same hospital.  Both patients received bronchoscopies with the
same instrument in the same room with no intervening
bronchoscopies, and instrument cleaning and disinfection



procedures did not comply with national guidelines.  The
findings, the researchers note, emphasize the continuing need for
care in endoscope cleaning.
"Tuberculosis Infection After Bronchoscopy"
Journal of the American Medical Association (10/01/97) Vol. 278, 
No. 13, P. 1111; Wenzel, Richard P.; Edmond, Michael B.
     Implementation and monitoring of adequate guidelines for 
bronchoscope cleaning and disinfection are essential to the 
control of tuberculosis in the United States, write Drs. Richard 
Wenzel and Michael Edmond in an editorial in the Journal of the 
American Medical Association.  Some 460,000 patients undergo 
fiberoptic bronchoscopy in the U.S. each year.  If 1 to 5 percent 
of all these procedures are performed on patients with TB and are 
followed by another procedure with the same instrument, and if 10 
percent of those instruments are inadequately disinfected,
between 460 and 2,300 individuals will be exposed to the pathogen
each year.  Wenzel and Michael note there is considerable cause
for concern given the current rate of eight cases of TB per
100,000 Americans.  The authors say that regional surveillance,
such as the system used by the Centers for Disease Control and
Prevention and the South Carolina TB registry to trace the source
of such a TB outbreak, is effective for understanding the
epidemiology of infection.  The major issue, however, is hospital
protocol for instrument cleaning.  
"Request for Comments on Guidelines for the Use of Antiretroviral 
Agents in Pediatric HIV Infection"
AIDS Treatment Information Service (ATIS) (09/30/97)
     The Health Resources and Services Administration (HRSA) is
requesting comments from all interested parties on the following
document: Guidelines for the Use of Antiretroviral Agents in
Pediatric HIV Infection. The document was developed by
specialists in the care of HIV-infected infants, children and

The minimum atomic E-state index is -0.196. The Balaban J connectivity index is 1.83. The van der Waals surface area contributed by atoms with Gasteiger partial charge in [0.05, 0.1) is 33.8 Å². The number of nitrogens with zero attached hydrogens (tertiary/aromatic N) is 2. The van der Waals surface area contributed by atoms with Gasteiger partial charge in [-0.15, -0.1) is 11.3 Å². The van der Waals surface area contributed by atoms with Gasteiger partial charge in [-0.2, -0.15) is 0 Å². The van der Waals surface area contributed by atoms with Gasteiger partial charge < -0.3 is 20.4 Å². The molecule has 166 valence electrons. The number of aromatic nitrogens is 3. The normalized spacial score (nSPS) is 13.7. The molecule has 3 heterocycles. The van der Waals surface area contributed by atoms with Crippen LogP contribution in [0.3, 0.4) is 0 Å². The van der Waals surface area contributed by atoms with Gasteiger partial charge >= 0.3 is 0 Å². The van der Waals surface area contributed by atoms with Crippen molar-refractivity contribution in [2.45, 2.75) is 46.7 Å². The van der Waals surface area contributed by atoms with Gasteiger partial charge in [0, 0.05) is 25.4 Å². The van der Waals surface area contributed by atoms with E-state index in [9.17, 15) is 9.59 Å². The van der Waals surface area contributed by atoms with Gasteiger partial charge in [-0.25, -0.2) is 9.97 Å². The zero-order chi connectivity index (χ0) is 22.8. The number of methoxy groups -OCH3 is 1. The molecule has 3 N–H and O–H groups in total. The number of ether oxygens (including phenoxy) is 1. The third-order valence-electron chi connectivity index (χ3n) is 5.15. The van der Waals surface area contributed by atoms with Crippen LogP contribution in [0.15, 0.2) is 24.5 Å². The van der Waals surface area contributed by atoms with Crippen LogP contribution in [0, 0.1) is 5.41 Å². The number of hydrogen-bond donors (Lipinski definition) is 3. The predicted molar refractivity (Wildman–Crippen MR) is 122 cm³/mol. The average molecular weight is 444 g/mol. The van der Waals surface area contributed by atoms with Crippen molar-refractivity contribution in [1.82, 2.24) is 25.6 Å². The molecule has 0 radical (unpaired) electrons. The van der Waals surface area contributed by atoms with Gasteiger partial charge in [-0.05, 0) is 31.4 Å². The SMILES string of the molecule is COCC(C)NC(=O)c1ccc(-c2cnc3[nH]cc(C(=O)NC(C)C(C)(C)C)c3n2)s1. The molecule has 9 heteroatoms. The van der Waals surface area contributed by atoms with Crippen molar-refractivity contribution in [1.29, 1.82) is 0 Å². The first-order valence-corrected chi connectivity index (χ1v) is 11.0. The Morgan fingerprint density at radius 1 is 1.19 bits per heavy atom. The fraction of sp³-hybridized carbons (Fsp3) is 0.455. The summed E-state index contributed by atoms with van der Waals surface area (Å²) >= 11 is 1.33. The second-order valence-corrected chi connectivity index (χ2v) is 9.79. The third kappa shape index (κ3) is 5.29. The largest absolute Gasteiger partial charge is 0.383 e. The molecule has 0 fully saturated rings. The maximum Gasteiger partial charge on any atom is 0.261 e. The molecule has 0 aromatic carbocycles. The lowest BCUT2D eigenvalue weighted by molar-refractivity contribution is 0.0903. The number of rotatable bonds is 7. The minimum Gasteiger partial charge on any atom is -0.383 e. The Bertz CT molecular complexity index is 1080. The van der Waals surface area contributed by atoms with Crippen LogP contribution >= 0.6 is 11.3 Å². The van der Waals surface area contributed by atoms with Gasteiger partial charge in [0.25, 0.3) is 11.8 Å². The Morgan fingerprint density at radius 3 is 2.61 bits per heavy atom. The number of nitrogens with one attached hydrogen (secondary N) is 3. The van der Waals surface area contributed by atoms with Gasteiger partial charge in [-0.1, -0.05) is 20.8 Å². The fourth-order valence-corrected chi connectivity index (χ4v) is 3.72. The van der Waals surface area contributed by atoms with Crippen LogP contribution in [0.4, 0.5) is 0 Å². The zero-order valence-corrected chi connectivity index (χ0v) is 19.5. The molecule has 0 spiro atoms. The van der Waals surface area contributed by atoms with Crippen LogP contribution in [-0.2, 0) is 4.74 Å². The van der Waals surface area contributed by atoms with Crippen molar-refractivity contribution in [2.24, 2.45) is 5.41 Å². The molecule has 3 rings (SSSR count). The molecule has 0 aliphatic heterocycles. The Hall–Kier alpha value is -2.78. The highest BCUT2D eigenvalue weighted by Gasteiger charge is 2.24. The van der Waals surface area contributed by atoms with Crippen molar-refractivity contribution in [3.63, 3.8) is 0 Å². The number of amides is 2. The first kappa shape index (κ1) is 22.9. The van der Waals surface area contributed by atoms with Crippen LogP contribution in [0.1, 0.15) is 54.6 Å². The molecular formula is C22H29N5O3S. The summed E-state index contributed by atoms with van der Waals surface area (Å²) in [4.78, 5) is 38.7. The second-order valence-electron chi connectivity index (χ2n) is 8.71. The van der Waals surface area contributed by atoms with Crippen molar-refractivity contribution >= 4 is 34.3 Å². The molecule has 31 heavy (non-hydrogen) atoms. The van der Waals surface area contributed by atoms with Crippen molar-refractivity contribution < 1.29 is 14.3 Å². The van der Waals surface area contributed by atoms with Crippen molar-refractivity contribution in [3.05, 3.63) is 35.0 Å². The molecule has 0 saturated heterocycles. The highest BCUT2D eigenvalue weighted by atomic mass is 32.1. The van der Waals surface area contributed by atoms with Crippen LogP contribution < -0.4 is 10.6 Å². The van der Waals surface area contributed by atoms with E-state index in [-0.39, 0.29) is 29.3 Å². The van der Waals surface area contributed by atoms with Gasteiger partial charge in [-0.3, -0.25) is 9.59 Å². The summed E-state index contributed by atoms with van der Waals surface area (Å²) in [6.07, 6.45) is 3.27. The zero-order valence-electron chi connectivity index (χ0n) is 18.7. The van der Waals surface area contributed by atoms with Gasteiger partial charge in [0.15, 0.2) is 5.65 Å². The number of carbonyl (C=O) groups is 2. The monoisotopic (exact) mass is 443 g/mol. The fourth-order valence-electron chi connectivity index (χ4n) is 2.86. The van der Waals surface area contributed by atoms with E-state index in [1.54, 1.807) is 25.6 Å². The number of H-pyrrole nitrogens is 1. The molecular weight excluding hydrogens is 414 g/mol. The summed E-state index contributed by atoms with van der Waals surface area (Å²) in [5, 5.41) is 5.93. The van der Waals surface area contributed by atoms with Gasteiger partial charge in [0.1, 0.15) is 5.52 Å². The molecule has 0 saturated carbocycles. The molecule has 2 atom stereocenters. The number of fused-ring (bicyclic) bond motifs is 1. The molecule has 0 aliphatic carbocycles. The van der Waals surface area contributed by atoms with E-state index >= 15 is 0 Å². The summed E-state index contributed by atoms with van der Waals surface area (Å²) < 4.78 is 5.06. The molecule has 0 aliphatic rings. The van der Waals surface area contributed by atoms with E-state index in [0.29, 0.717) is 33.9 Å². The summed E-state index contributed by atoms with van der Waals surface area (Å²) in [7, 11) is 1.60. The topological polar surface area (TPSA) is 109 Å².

adolescents, family members of HIV-infected children, and
governmental agency representatives at a meeting in July convened
by the National Pediatric and Family HIV Resource Center (NPHRC),
HRSA, and the National Institutes of Health (NIH). While the
pathogenesis of HIV infection and the general virologic and
immunologic principles underlying the use of antiretroviral
therapy are similar for all HIV-infected individuals, there are
therapeutic and management considerations that are unique to
HIV-infected infants, children, and adolescents. This document
addresses the pediatric-specific issues related to antiretroviral
treatment and provides general guidelines to physicians caring
for infected children and adolescents.  Comments on the proposed
guidelines must be received on or before Wednesday, October 29,
1997, to ensure that HRSA will be able to consider the comments
in preparing the final guidelines. Written comments should be
submitted to: The HIV/AIDS Treatment Information Service, P.O.
Box 6303, Rockville, MD 20849-6303. Only written comments will be
accepted.  After consideration of the comments, the final
document will be published in the Centers for Disease Control and
Prevention (CDC) Morbidity and Mortality Weekly Report (MMWR).
The Guidelines are available in Portable Document Format (PDF)
from ATIS, http://www.hivatis.org/.
"U.S. Drafts Guidelines on Treating Children With HIV" 
Reuters (09/29/97)
        New guidelines from the U.S. Department of Health and 
Human Services recommend giving potent drug combinations to 
infants born HIV positive as soon as possible to prevent disease 
progression.  The guidelines were established by 64 experts on 
treating HIV-infected children and are being published for 
comment before they are made national policy.  "These guidelines 
will fill an important gap in our knowledge by recognizing the 
unique treatment needs of infants, children, and adolescents 
living with HIV," said Health and Human Services Secretary Donna 
Shalala in a statement.  "With early testing and aggressive 
treatment, infected children will live longer, more normal
lives."